What are the ethical debates surrounding cloning organisms?
In his article, Eisenberg speaks a lot of the negative aspects of cloning organisms. This is useful in my research because it gives me a more well rounded view of this topic. By comparing Eisenberg’s thoughts to the thoughts of other professionals in this field, readers can make assumptions and opinions that are based off of many sources. Eisenberg is mainly concerned with maintaining genetic diversity in our world. This article is written clearly, citing many sources at the end. These attributes make the article seem more reliable.
Hansen’s article is one of the more unbiased, well rounded articles that I have cited. While other writers tend to focus on either the pros or the cons of cloning, Hansen covers both sides of the coin. In this article, both sides of the argument are covered with a strong sense of knowledge of the topic. Graphs, models, and other data points are provided, giving readers a sense of security in the articles fullness. In all, Hansen provides readers with a general sense of the attitudes that are held toward cloning in the United States and around the world. The way that Hansen writes is useful to my research specifically because it provides more than one side of the story in the case and very well sums up ideas held about cloning.
Ricki Lewis’ article is on of the more well rounded unbiased sources that I have cited. Lewis focuses on the overall ethics of cloning while also looking at the misconceptions about cloning. The argument that Lewis makes is one that somewhat leans subtly towards the side of cloning being an unethical thing, however, the article is not geared to try and persuade someone to believe that it is unethical. Lewis is merely exploring the questions and looking at possibilities. Lewis adds a useful perspective to my research that provides little bias and intriguing information.
In this article, David McCarthy does a fair job at presenting one side of the cloning arguments. Unlike what we see in Eisenberg’s argument, McCarthy offers ideas as to why cloning is beneficial to society and to science. The argument that McCarthy presents is almost that of a Pro Choice campaign. He argues that it is a legal issue as well as a moral one. Even though this article is clearly one that aims to persuade, it is still beneficial to my research because it allows me to have a full picture of the ideas behind one arguments views. Used alongside other articles, this article aids myself, and other readers, in creating our own perception of the topic at hand.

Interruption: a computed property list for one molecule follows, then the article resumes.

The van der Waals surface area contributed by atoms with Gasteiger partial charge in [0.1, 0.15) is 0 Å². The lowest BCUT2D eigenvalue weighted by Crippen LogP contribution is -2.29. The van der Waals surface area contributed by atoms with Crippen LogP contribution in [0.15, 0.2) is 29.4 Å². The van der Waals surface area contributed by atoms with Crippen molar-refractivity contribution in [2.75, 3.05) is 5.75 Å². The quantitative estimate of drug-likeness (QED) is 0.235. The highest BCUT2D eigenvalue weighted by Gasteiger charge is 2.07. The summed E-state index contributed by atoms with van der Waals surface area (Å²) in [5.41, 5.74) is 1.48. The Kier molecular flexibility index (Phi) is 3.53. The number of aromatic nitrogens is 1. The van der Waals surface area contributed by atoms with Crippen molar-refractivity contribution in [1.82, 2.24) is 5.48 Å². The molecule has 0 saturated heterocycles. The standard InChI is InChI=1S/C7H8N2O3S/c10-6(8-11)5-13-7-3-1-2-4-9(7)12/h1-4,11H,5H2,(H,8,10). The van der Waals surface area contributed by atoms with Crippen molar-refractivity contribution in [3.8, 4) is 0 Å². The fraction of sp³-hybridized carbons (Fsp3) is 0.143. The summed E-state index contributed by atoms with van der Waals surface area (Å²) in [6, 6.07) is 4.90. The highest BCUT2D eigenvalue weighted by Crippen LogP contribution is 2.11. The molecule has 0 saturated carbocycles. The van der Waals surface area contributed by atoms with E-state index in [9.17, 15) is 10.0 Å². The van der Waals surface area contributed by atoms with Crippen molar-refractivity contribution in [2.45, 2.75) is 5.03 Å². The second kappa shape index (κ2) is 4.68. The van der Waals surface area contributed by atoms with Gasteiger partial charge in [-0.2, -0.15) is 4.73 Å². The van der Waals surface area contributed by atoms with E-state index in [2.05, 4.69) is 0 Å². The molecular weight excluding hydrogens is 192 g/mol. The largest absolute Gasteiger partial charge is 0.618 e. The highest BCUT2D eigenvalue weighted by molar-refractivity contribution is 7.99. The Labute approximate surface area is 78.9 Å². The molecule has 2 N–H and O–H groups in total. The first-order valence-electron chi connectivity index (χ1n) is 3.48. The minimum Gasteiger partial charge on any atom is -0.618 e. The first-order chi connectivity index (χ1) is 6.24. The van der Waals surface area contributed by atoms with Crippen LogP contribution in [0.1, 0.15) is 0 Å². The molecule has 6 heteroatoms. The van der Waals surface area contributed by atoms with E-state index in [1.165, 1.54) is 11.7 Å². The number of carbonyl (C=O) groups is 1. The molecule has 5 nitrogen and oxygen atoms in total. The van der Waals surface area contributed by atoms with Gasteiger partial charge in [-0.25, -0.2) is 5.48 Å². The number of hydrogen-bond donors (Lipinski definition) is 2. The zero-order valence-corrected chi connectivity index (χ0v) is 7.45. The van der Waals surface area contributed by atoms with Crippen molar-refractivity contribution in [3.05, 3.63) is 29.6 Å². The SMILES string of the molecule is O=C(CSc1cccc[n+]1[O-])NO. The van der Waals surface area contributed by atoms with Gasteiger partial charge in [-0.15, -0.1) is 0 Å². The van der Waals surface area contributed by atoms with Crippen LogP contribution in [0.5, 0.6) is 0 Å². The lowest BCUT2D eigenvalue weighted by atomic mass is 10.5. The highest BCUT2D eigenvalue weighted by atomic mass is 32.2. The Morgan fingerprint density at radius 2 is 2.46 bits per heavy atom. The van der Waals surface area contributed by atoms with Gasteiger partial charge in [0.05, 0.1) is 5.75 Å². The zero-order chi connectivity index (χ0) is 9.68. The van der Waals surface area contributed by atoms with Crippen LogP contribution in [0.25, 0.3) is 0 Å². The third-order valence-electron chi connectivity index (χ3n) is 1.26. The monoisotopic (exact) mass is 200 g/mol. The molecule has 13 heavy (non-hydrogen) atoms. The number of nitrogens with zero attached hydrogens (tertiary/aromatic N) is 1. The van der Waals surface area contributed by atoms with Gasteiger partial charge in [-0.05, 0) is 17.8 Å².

Christopher A. Pynes does a stand up job in this article writing about the bioethics of cloning. Pynes delves into the problems surrounding human as well as nonhuman cloning and replies to these problems. Unlike the above articles Pynes seems to really dive into this subject and he brings with him multiple references that creates an insightful source that is full of information. Pynes’ article is beneficial to my research because it explores many different aspects of human and nonhuman cloning while also looking at the many different arguments for and against human cloning. Pynes adds a very thought provoking piece to the argument that is beneficial not only for myself but for other researchers as well.